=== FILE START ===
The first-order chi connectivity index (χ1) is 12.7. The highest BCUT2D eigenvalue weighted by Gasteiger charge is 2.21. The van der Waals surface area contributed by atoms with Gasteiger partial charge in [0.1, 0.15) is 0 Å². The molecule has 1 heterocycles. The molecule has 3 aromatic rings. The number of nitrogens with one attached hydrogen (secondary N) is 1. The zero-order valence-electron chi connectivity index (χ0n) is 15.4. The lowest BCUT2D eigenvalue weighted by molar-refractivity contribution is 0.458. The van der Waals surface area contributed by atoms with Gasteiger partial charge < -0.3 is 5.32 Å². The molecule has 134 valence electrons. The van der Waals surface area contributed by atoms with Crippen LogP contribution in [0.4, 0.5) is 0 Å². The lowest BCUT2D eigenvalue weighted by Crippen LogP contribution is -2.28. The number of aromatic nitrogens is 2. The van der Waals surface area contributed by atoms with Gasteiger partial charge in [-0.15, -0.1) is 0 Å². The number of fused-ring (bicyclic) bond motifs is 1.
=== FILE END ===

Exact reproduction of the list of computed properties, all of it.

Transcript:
The first-order chi connectivity index (χ1) is 12.7. The highest BCUT2D eigenvalue weighted by Gasteiger charge is 2.21. The van der Waals surface area contributed by atoms with Gasteiger partial charge in [0.1, 0.15) is 0 Å². The molecule has 1 heterocycles. The molecule has 3 aromatic rings. The number of nitrogens with one attached hydrogen (secondary N) is 1. The zero-order valence-electron chi connectivity index (χ0n) is 15.4. The lowest BCUT2D eigenvalue weighted by molar-refractivity contribution is 0.458. The van der Waals surface area contributed by atoms with Gasteiger partial charge < -0.3 is 5.32 Å². The molecule has 134 valence electrons. The van der Waals surface area contributed by atoms with Crippen LogP contribution in [0.4, 0.5) is 0 Å². The lowest BCUT2D eigenvalue weighted by Crippen LogP contribution is -2.28. The number of aromatic nitrogens is 2. The van der Waals surface area contributed by atoms with Gasteiger partial charge in [-0.15, -0.1) is 0 Å². The number of fused-ring (bicyclic) bond motifs is 1.